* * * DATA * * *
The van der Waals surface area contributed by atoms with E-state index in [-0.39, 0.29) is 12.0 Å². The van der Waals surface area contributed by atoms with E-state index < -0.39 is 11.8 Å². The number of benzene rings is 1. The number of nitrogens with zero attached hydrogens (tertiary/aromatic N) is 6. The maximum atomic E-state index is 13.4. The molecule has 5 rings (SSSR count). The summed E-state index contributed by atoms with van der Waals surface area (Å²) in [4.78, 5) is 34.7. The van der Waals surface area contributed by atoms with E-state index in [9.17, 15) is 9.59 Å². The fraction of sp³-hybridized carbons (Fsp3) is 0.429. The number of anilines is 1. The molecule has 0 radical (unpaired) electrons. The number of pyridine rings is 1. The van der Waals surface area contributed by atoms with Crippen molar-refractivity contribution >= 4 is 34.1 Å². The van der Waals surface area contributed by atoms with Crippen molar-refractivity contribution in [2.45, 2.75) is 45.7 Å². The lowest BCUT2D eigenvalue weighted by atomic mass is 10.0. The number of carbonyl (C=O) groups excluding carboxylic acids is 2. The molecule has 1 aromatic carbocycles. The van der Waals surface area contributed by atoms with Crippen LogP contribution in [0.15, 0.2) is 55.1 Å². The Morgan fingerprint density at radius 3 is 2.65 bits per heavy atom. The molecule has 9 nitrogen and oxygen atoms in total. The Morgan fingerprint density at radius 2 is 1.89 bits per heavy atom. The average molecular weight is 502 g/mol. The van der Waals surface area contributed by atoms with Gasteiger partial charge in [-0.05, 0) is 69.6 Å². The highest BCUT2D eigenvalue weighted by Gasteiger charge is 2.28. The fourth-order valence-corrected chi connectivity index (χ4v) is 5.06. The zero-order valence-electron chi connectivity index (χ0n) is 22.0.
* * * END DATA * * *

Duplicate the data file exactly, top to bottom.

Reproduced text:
The van der Waals surface area contributed by atoms with E-state index in [-0.39, 0.29) is 12.0 Å². The van der Waals surface area contributed by atoms with E-state index < -0.39 is 11.8 Å². The number of benzene rings is 1. The number of nitrogens with zero attached hydrogens (tertiary/aromatic N) is 6. The maximum atomic E-state index is 13.4. The molecule has 5 rings (SSSR count). The summed E-state index contributed by atoms with van der Waals surface area (Å²) in [4.78, 5) is 34.7. The van der Waals surface area contributed by atoms with E-state index in [9.17, 15) is 9.59 Å². The fraction of sp³-hybridized carbons (Fsp3) is 0.429. The number of anilines is 1. The molecule has 0 radical (unpaired) electrons. The number of pyridine rings is 1. The van der Waals surface area contributed by atoms with Crippen molar-refractivity contribution >= 4 is 34.1 Å². The van der Waals surface area contributed by atoms with Crippen molar-refractivity contribution in [2.45, 2.75) is 45.7 Å². The lowest BCUT2D eigenvalue weighted by atomic mass is 10.0. The number of carbonyl (C=O) groups excluding carboxylic acids is 2. The molecule has 1 aromatic carbocycles. The van der Waals surface area contributed by atoms with Crippen LogP contribution in [0.15, 0.2) is 55.1 Å². The Morgan fingerprint density at radius 3 is 2.65 bits per heavy atom. The molecule has 9 nitrogen and oxygen atoms in total. The Morgan fingerprint density at radius 2 is 1.89 bits per heavy atom. The average molecular weight is 502 g/mol. The van der Waals surface area contributed by atoms with Gasteiger partial charge in [-0.05, 0) is 69.6 Å². The highest BCUT2D eigenvalue weighted by Gasteiger charge is 2.28. The fourth-order valence-corrected chi connectivity index (χ4v) is 5.06. The zero-order valence-electron chi connectivity index (χ0n) is 22.0.